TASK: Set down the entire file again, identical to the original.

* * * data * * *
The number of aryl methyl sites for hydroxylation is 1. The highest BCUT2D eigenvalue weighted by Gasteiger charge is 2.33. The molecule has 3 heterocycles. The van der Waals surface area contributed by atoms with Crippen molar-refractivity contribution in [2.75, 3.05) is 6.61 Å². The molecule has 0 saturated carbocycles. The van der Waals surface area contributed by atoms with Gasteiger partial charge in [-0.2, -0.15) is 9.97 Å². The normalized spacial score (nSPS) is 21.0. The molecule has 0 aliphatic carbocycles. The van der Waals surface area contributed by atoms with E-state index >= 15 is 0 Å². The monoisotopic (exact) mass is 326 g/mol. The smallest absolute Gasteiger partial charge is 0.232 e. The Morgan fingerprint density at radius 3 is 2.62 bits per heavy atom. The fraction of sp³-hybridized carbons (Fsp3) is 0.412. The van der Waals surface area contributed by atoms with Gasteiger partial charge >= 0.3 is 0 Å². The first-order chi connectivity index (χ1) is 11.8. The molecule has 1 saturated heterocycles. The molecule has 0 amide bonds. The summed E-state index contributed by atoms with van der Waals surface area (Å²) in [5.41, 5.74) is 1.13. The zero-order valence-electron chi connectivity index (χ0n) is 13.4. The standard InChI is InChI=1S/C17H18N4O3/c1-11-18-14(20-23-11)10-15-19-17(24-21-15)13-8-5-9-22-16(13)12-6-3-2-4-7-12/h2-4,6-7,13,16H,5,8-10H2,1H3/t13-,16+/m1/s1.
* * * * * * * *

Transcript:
The number of aryl methyl sites for hydroxylation is 1. The highest BCUT2D eigenvalue weighted by Gasteiger charge is 2.33. The molecule has 3 heterocycles. The van der Waals surface area contributed by atoms with Crippen molar-refractivity contribution in [2.75, 3.05) is 6.61 Å². The molecule has 0 saturated carbocycles. The van der Waals surface area contributed by atoms with Gasteiger partial charge in [-0.2, -0.15) is 9.97 Å². The normalized spacial score (nSPS) is 21.0. The molecule has 0 aliphatic carbocycles. The van der Waals surface area contributed by atoms with E-state index >= 15 is 0 Å². The monoisotopic (exact) mass is 326 g/mol. The smallest absolute Gasteiger partial charge is 0.232 e. The Morgan fingerprint density at radius 3 is 2.62 bits per heavy atom. The fraction of sp³-hybridized carbons (Fsp3) is 0.412. The van der Waals surface area contributed by atoms with Gasteiger partial charge >= 0.3 is 0 Å². The first-order chi connectivity index (χ1) is 11.8. The molecule has 1 saturated heterocycles. The molecule has 0 amide bonds. The summed E-state index contributed by atoms with van der Waals surface area (Å²) in [5.41, 5.74) is 1.13. The zero-order valence-electron chi connectivity index (χ0n) is 13.4. The standard InChI is InChI=1S/C17H18N4O3/c1-11-18-14(20-23-11)10-15-19-17(24-21-15)13-8-5-9-22-16(13)12-6-3-2-4-7-12/h2-4,6-7,13,16H,5,8-10H2,1H3/t13-,16+/m1/s1.